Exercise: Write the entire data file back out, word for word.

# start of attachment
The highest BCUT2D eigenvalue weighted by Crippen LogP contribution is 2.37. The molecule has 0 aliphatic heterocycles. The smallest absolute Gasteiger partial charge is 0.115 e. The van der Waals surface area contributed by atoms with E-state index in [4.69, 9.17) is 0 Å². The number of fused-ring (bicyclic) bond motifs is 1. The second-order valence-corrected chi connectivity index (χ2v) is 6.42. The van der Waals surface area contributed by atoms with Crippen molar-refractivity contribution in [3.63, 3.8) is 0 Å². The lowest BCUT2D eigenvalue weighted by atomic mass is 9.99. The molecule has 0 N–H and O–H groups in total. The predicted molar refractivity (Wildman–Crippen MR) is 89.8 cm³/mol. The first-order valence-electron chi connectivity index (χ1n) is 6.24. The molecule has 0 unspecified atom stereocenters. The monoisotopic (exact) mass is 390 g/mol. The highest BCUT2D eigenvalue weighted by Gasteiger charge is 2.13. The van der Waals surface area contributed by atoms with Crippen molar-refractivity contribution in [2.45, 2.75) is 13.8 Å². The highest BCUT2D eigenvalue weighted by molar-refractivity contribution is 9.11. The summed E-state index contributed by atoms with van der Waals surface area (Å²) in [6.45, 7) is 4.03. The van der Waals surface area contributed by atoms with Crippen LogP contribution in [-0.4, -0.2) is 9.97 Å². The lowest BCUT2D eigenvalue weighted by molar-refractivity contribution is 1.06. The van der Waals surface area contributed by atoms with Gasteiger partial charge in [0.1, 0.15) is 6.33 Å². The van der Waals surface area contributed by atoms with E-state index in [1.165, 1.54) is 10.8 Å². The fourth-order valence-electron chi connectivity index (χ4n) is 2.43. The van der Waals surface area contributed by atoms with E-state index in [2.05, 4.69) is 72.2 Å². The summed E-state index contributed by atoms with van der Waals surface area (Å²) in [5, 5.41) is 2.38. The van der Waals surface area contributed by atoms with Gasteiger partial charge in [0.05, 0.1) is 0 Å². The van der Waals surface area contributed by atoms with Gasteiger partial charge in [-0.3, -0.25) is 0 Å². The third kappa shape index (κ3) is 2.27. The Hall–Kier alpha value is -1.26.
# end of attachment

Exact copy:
The highest BCUT2D eigenvalue weighted by Crippen LogP contribution is 2.37. The molecule has 0 aliphatic heterocycles. The smallest absolute Gasteiger partial charge is 0.115 e. The van der Waals surface area contributed by atoms with E-state index in [4.69, 9.17) is 0 Å². The number of fused-ring (bicyclic) bond motifs is 1. The second-order valence-corrected chi connectivity index (χ2v) is 6.42. The van der Waals surface area contributed by atoms with Crippen molar-refractivity contribution in [3.63, 3.8) is 0 Å². The lowest BCUT2D eigenvalue weighted by atomic mass is 9.99. The molecule has 0 N–H and O–H groups in total. The predicted molar refractivity (Wildman–Crippen MR) is 89.8 cm³/mol. The first-order valence-electron chi connectivity index (χ1n) is 6.24. The molecule has 0 unspecified atom stereocenters. The monoisotopic (exact) mass is 390 g/mol. The highest BCUT2D eigenvalue weighted by Gasteiger charge is 2.13. The van der Waals surface area contributed by atoms with Crippen molar-refractivity contribution in [2.45, 2.75) is 13.8 Å². The highest BCUT2D eigenvalue weighted by molar-refractivity contribution is 9.11. The summed E-state index contributed by atoms with van der Waals surface area (Å²) in [6.45, 7) is 4.03. The van der Waals surface area contributed by atoms with Crippen LogP contribution in [-0.4, -0.2) is 9.97 Å². The lowest BCUT2D eigenvalue weighted by molar-refractivity contribution is 1.06. The van der Waals surface area contributed by atoms with Gasteiger partial charge in [0.1, 0.15) is 6.33 Å². The van der Waals surface area contributed by atoms with E-state index in [1.165, 1.54) is 10.8 Å². The fourth-order valence-electron chi connectivity index (χ4n) is 2.43. The van der Waals surface area contributed by atoms with E-state index in [2.05, 4.69) is 72.2 Å². The summed E-state index contributed by atoms with van der Waals surface area (Å²) in [5, 5.41) is 2.38. The van der Waals surface area contributed by atoms with Gasteiger partial charge in [0.05, 0.1) is 0 Å². The van der Waals surface area contributed by atoms with Gasteiger partial charge in [-0.3, -0.25) is 0 Å². The third kappa shape index (κ3) is 2.27. The Hall–Kier alpha value is -1.26.